On October 5, Governor Murphy signed a bill into law that amends New Jersey’s anti-discrimination laws, increasing protections for older workers and expanding liability for violations of the law. The changes to the law include the following:
Forced Retirement of Public Employees
Except where otherwise statutorily required, public employers can no longer require their employees to retire upon reaching a certain age. Previously, state, county, and municipal employers could force retirement if “the retirement age [bore] a manifest relationship to the employment in question.” Importantly, public employers still may force an employee’s retirement when the employee is unable to adequately perform their duties. This change also applies to public colleges and universities, which previously were authorized to require their tenured employees to retire at age 70. It, however, does not include judges, who are constitutionally required to retire at age 70. It also does not include law enforcement positions, which have a statutorily mandated retirement age.
Hiring and Promotion of Employees Over the Age of 70 – Applicable to Public and Private Employers
Public and private employers covered by the New Jersey Law Against Discrimination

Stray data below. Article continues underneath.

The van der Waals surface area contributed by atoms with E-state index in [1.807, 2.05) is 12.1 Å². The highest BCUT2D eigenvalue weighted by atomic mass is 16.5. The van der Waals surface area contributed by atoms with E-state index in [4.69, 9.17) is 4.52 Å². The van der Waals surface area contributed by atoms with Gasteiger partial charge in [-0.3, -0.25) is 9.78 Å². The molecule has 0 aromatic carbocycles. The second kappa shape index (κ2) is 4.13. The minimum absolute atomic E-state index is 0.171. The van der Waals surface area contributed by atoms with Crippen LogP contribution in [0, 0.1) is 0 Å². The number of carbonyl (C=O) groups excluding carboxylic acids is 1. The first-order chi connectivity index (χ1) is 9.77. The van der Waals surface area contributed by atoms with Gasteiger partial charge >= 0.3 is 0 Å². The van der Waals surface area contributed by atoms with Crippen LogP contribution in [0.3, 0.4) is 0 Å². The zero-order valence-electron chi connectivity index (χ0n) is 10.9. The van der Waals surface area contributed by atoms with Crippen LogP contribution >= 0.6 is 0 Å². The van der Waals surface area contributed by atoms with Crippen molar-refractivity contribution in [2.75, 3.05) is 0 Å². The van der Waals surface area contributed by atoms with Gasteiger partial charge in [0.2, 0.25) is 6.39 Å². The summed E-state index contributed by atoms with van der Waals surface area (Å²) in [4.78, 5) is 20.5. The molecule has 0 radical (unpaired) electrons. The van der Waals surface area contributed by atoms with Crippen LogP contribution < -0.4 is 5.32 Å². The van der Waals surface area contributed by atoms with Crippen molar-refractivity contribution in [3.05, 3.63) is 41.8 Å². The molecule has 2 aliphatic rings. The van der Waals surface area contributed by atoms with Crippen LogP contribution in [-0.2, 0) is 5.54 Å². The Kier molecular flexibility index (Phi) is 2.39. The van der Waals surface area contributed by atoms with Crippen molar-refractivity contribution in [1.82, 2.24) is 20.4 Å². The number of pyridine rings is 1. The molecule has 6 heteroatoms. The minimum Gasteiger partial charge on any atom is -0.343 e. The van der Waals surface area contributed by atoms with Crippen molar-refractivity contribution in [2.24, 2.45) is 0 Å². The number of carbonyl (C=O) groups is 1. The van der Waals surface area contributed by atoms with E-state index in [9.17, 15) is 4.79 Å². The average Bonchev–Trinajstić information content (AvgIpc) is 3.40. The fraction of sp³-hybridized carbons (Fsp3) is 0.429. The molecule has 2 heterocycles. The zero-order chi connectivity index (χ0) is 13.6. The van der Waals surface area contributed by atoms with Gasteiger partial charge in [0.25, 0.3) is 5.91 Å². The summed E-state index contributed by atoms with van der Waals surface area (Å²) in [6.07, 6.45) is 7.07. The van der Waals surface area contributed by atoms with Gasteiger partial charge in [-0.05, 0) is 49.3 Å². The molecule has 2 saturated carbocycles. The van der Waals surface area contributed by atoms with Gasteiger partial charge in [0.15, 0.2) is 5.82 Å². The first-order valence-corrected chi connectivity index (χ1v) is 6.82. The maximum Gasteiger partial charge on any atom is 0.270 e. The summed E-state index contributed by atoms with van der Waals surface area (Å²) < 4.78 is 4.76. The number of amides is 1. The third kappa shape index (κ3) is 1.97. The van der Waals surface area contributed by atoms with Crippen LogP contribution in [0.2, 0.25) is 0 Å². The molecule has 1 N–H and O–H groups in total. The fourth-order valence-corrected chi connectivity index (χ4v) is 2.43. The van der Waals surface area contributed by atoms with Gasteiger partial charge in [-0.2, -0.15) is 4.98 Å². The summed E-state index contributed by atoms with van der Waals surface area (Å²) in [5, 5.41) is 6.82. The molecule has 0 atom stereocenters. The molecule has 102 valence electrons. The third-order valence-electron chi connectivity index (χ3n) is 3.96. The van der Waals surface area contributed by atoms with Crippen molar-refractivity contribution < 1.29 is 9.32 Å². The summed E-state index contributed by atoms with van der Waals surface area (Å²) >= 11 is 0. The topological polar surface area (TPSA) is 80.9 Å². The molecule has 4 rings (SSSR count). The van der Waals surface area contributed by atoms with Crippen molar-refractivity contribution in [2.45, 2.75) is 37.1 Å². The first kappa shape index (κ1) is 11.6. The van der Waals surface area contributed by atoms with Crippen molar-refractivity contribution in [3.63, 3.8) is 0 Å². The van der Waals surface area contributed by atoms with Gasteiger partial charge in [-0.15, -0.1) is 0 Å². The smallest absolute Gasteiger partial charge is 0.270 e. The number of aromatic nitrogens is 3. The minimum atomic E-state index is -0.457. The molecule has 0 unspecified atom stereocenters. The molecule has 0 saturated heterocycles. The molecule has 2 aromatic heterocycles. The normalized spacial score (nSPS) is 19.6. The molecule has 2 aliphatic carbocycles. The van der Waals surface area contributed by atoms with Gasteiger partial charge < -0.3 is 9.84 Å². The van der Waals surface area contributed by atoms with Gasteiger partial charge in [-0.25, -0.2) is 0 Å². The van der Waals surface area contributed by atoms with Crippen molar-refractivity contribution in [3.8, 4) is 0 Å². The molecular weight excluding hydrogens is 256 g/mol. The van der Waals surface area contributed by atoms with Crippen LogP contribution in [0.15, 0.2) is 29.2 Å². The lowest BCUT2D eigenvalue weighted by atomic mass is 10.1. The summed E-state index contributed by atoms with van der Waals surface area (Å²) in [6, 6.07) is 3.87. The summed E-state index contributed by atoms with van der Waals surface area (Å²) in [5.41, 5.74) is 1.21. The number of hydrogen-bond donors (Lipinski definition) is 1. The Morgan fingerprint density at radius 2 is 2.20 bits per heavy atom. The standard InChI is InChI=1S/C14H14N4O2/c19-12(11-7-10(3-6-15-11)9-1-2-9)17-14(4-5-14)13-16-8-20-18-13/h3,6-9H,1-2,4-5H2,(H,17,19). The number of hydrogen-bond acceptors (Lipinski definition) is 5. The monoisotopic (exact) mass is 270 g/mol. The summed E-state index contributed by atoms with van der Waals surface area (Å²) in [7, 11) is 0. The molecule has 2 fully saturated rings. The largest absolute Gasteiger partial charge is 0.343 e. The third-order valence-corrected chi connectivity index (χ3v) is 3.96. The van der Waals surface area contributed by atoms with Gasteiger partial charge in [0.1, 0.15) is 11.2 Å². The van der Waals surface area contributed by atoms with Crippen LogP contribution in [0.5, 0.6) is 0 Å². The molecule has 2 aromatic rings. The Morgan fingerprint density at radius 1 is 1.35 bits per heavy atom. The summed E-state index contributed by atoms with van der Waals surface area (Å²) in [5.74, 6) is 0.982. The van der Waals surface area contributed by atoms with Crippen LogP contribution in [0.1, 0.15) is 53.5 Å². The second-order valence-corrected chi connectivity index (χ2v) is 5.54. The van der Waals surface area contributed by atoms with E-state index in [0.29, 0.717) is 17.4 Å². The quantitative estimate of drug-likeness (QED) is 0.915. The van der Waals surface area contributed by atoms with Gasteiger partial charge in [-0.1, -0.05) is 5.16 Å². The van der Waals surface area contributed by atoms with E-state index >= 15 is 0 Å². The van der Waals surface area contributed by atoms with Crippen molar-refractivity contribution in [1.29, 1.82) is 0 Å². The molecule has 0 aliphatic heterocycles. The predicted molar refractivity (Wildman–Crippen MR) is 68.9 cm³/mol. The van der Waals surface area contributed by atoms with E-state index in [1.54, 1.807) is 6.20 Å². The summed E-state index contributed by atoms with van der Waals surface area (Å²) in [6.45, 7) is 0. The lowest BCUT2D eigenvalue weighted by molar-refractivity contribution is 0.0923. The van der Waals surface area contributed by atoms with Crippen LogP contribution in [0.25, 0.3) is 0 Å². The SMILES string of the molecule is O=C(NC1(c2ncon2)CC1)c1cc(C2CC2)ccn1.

(“NJLAD”) can no longer refuse to hire or promote persons older than 70 solely on the basis of age. The amendments, however, do not alter the bona fide occupational qualification exception to the general rule against age-based discrimination, which remains in effect.
Permitted Causes of Action and Damages
In addition to changing the substantive discrimination laws, the new amendments increase employer liability under the NJLAD. Now, an employee who is wrongfully forced to retire can sue in Superior Court and is entitled to the full range of relief available under the NJLAD, including, as appropriate, front pay, emotional distress, attorney’s fees, and/or punitive damages.
Prior to these amendments, in age discrimination cases based on forced retirement, an aggrieved employee’s only recourse was to file a complaint with the Attorney General, and the only available remedy was reinstatement with backpay and interest.
For many employers, these amendments will have very little effect on their compliance efforts, as the federal Age Discrimination in Employment Act (“ADEA”) already prohibits age-based forced retirement and refusing to hire or promote employees over the age of 40 based on age. These substantive changes, however, may significantly impact smaller businesses (those with fewer than 20 employees), who are not covered by the ADEA. These smaller businesses now risk liability for a wider range of age discrimination claims.
Moreover, all businesses should be aware of the more severe consequences that flow from violations of the NJLAD’s prohibitions against age-based forced retirement. While employers previously only had to worry about reinstatement of an aggrieved employee, back pay, and interest, they now may be liable for more significant damages, including, attorney’s fees, punitive damages, and other relief under the NJLAD.
Consulting with experienced employment counsel about the impact of these changes will ensure compliance with the law and avoidance of increased liability under the NJLAD.
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